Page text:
It would be tempting to blame the decline of The X-Files on the paranormal, but the reasons are mundane. Costs jumped when production moved from Canada to Los Angeles in 1998. A lawsuit by Mr Duchovny over profits meant Agent Mulder all but disappeared from the programme and the ratings dipped.

The moment when The X-Files lost its oomph came in 1999 when the simmering, but hitherto platonic, relationship between the principals was broken with a New Year’s Eve kiss. Breaking the sexual tension robbed the show of one of its most fascinating qualities.

Gannett News Service (Honolulu Advertiser): ‘X-Files’ series finale offers closure to 9 chilling seasons

May-19-2002
Gannett News Service (Honolulu Advertiser)
‘X-Files’ series finale offers closure to 9 chilling seasons
Mike Hughes

For nine years, “The X-Files” has teased us and terrorized us, dazzled us and amused us.

It has turned weirdness into an art form. And on Sunday it ends.

The final episode – 8:10 p.m. tonight on Fox – will put Special Agent Fox Mulder (David Duchovny) on trial. It may answer many of the dangling questions.

“The series will come full-circle,” Chris Carter, the show’s creator and producer, says by phone.

“Viewers will have a sense of closure.”

There will still be “X-Files” movies ahead, Carter promises. “I think we have everyone on board now.”

And those will have self-contained stories. Tonight’s finale, in which Mulder must prove the existence of aliens, will wrap up the “X-Files” mysteries, Carter says.

You can trust him on that. Then again, he’s the guy who told us: “Trust no one.”

Carter, now 45, started “The X-Files” in 1993, with Mulder and Dana Scully (Gillian Anderson) chasing the unexplainable. It was a wild ride.

“Each week, something happens to Mulder and-or Scully that is completely life-changing,” Duchovny reflected in 1999 before he left the series for good to spend more time on movies. “And yet we come back the next week as if nothing happened.”

They confronted shape-changers, gender-benders and time warps. Mulder was shot five times (once by Scully) – or more, if you count his imagination.

Still, this wasn’t just a series of odd adventures. “You need this to become the vehicle for (Mulder’s) personal story,” Carter says. “This is his personal quest.”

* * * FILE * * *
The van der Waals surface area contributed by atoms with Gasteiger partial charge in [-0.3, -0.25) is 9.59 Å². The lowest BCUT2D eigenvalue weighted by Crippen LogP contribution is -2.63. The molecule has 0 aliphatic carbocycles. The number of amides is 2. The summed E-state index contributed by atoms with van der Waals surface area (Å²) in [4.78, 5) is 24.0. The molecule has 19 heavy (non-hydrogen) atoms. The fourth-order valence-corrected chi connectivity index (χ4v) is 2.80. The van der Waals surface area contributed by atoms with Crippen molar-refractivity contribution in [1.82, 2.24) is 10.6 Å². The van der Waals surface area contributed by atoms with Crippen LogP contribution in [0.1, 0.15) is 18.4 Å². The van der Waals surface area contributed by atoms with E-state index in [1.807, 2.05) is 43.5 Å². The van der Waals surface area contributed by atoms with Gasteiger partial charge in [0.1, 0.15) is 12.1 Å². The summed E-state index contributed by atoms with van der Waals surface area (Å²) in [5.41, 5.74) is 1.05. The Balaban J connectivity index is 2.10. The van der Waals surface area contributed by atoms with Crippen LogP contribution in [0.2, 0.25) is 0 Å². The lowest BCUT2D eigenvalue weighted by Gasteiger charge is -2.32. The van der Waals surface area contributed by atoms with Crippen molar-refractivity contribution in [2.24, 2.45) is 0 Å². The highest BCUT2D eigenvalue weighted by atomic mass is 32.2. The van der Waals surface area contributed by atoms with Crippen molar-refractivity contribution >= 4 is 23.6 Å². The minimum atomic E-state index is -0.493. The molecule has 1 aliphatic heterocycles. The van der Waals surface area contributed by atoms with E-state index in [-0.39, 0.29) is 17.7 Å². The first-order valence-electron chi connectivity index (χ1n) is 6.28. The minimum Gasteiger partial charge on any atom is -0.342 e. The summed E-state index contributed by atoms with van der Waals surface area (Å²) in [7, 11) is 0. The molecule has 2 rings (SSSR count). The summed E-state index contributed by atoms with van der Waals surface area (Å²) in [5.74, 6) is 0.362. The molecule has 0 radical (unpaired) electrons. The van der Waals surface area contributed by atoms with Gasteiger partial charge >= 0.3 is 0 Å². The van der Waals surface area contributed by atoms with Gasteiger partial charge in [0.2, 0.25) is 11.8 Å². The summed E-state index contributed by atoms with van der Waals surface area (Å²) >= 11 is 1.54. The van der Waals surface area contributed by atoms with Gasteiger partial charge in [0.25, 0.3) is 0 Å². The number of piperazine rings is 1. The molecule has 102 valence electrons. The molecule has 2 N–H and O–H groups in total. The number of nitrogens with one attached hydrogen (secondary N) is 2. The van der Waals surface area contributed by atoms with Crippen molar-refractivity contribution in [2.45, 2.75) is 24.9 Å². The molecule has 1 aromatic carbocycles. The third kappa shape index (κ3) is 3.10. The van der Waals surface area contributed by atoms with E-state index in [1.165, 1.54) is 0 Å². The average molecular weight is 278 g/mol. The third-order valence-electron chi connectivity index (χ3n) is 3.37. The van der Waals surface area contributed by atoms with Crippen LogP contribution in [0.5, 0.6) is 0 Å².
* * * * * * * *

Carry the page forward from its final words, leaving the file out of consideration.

Along the way the audience has learned details about Mulder.

He graduated from Oxford and from the FBI Academy where classmates called him Spooky. His favorite snack is sunflower seeds. He was playing the board game Stratego with his 8-year-old sister when she was abducted by aliens.

He also has a kitschy side. Mulder went to Graceland for a vacation; he’s seen the movie “Plan 9 From Outer Space” 42 times.

When the series first started Carter cast two unknowns in the lead then had them work marathon hours in Vancouver, Canada. “I had no idea what I was getting into,” Anderson said midway in the second season.

For supporting roles, Carter chose people who didn’t have the usual TV look. He had bald actors (Mitch Pileggi, Terry O’Quinn), craggy actors, and odd and interesting performers.

For the first five seasons – before “The X-Files” began filming in California – he had lots of Canadians in the cast.

“They have a wonderful talent pool in Vancouver,” Carter says, “but it’s thin. We used the same actors in five or six different roles.”

He also kept re-using the same gifted directors.

In the first year or so, Carter says, he replaced more than one-third of his directors in the middle of episodes. Eventually, he found ones that fit his style.

“We have a director who has surpassed 50 episodes now,” Carter says. “We have another who’s pretty close.”

The champ is director Kim Manners, also one of the show’s six producers. His personal vocabulary made him the prototype for the profanity-spewing character, Detective Manners; the finale will be approximately the 53rd “X-Files” he’s directed.

Coming close was Rob Bowman. He’s directed more than 40 episodes, plus the 1998 movie.

What Carter wanted from his directors was a delicate balance – dark but not dreary, serious but fun. He relates that to the times he saw shows being tested with viewers, recording their interest minute by minute.